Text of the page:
The Fear Factor vs. Open Communications

The "don't ask, don't tell" mentality is still alive and well, a pharmaceutical manufacturing whistleblower suggests.

By Agnes Shanley, Editor in Chief

A mantra of manufacturing today is the breaking down of functional silos that inhibit productivity and process improvements. Communicate better, share information and develop cross-functional approaches to operations, quality, safety and tech transfer, the thinking goes, and good things will happen.

A growing number of pharmaceutical manufacturers are engaging operators and technicians, quality and training staffers in a dialogue concerning how operations might be improved. In the process, these companies gain enthusiastic quality advocates, and invaluable front-line insights.

Not one pharmaceutical company would dispute the importance of employee empowerment and open communication. In practice, however, not all companies may be practicing what they preach. A corporation may have the best policies, ethics and intentions, but if they are not respected or followed at the plant level, they're hollow words.

The Wall Street Journal recently noted a potential connection between supply disruptions of Wyeth's pneumococcal vaccine, Prevnar, recent quality improvement projects at the vaccine's production and vial-filling sites, and a lawsuit filed last October by Mark Livingston, former associate director of training and continuous improvement at Wyeth's Sanford, N.C., manufacturing plant.

Livingston, a training professional with 20 years of manufacturing experience, says he lost his job at Wyeth after repeatedly calling for changes in the Sanford facility's policies regarding training, standard operating procedures (SOPs) and batch recordkeeping systems. Now he is suing Wyeth for violating the employee protection provisions of the 2002 Sarbanes-Oxley Act. Wyeth dismisses Livingston's legal complaints as without merit, but whether they're ultimately found to be fact or fiction, his story is a must read for any pharmaceutical manufacturing professional.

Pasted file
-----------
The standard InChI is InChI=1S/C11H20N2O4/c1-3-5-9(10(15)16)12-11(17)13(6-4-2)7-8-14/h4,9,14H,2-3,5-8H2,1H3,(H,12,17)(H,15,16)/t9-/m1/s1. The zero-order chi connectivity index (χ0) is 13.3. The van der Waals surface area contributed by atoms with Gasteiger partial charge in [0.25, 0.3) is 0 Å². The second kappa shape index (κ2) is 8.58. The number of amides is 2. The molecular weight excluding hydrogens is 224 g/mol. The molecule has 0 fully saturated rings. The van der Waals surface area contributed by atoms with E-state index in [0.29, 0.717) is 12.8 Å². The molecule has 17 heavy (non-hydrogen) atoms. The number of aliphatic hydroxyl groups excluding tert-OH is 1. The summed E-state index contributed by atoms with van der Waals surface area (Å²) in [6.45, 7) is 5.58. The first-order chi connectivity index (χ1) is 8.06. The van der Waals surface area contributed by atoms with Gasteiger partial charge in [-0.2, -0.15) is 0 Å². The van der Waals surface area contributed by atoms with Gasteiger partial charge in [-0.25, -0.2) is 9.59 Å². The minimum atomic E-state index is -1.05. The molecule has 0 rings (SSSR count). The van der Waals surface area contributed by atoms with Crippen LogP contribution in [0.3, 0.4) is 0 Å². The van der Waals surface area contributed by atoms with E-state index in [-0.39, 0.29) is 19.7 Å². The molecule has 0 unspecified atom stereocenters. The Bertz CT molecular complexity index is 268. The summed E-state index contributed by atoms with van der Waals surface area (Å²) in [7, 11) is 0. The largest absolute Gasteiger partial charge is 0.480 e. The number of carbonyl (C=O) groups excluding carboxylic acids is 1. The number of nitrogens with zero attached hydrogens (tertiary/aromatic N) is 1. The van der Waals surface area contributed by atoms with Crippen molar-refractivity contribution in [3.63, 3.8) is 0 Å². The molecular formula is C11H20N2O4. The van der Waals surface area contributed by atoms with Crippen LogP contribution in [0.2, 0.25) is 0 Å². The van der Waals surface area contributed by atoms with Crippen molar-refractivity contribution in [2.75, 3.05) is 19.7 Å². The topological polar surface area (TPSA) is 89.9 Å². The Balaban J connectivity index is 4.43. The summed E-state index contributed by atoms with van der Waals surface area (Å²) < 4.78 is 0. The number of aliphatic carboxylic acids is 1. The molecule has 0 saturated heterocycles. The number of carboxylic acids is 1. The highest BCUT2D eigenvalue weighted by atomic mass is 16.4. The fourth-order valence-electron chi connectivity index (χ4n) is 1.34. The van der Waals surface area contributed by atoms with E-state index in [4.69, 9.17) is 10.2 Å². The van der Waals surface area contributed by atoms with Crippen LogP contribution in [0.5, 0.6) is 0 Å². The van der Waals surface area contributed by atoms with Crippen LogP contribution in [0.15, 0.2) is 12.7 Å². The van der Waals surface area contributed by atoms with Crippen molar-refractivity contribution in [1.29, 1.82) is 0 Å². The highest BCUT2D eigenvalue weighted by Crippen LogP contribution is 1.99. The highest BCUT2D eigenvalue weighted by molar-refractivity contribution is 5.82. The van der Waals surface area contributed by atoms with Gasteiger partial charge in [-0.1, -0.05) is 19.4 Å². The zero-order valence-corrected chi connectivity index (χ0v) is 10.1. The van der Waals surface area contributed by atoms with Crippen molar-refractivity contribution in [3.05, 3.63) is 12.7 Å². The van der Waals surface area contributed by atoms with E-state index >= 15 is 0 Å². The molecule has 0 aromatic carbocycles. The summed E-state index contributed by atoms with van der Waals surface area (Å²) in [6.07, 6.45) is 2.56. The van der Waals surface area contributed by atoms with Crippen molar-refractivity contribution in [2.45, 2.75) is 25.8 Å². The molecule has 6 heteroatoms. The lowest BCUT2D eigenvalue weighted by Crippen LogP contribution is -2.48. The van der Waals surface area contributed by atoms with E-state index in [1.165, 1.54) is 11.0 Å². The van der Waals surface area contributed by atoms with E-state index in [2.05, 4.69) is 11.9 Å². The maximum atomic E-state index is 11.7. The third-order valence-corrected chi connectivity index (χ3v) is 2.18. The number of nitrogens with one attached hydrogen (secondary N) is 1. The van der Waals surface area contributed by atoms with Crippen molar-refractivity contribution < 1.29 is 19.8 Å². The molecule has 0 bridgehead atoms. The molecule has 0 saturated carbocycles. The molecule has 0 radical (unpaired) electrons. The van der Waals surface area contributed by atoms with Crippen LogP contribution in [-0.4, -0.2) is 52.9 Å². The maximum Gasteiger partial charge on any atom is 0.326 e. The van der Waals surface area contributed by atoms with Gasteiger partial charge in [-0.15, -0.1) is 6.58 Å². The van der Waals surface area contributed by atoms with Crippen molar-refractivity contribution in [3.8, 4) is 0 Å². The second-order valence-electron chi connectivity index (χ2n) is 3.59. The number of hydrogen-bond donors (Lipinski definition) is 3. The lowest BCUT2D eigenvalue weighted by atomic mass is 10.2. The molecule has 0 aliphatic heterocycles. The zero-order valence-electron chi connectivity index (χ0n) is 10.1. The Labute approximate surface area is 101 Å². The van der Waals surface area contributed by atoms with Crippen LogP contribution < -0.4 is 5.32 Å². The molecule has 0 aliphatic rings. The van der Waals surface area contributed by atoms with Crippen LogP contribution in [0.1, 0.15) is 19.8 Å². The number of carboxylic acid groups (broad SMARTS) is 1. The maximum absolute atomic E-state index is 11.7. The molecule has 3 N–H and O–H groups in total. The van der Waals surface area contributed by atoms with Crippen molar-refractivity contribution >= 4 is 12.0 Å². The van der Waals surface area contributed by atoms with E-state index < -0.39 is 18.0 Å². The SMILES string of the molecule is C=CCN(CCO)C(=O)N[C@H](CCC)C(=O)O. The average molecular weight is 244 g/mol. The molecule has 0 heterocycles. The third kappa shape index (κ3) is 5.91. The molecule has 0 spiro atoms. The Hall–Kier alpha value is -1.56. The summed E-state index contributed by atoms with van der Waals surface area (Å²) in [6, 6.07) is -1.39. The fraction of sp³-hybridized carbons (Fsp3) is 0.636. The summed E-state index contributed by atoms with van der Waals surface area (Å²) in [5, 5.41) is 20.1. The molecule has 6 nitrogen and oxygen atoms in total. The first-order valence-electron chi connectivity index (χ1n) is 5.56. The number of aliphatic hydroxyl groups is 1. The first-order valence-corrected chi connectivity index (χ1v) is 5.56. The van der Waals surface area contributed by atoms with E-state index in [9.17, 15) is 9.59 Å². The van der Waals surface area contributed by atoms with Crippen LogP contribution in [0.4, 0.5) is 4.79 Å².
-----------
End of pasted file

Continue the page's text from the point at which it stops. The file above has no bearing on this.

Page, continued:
Livingston paints the picture of a growing disconnect between management and operations as pressure intensified to increase output of an important new biologic product. "A small manufacturing operation crunching out a few hundred million in sales was now producing billions of dollars worth of product," he says. Intimidation was used, he alleges, to prevent employees from pointing out problems. In fact, Livingston says, five months before he was dismissed, he was warned to report only on training system design issues, rather than compliance violations.

Livingston brought the site's training program up to basic compliance, he says, but other problems persisted. He had first pointed out issues in September 2000, and, formally, nine other times with various officers between 2000 and 2002. By December, 11 months after receiving a solid performance review and raise, Livingston says he received a pink slip with no formal reason given for dismissal.

Wyeth refused to comment on any specific allegations. The company has been focusing quality improvement efforts on its Pearl River, N.Y., site, is working with a third-party contractor to help with vial filling, and expects to get Prevnar production back to original levels by the middle of the year. "We will defend vigorously," says company spokesman Doug Petkus.

It will be interesting to see how the case unfolds, if it even reaches the courtroom. No matter the outcome, however, the story underscores the challenges that companies — and individual employees — face as they try to improve quality even as resources are stretched thin.

Is empowerment a fundamental practice at your facility, or just the latest management buzzword?

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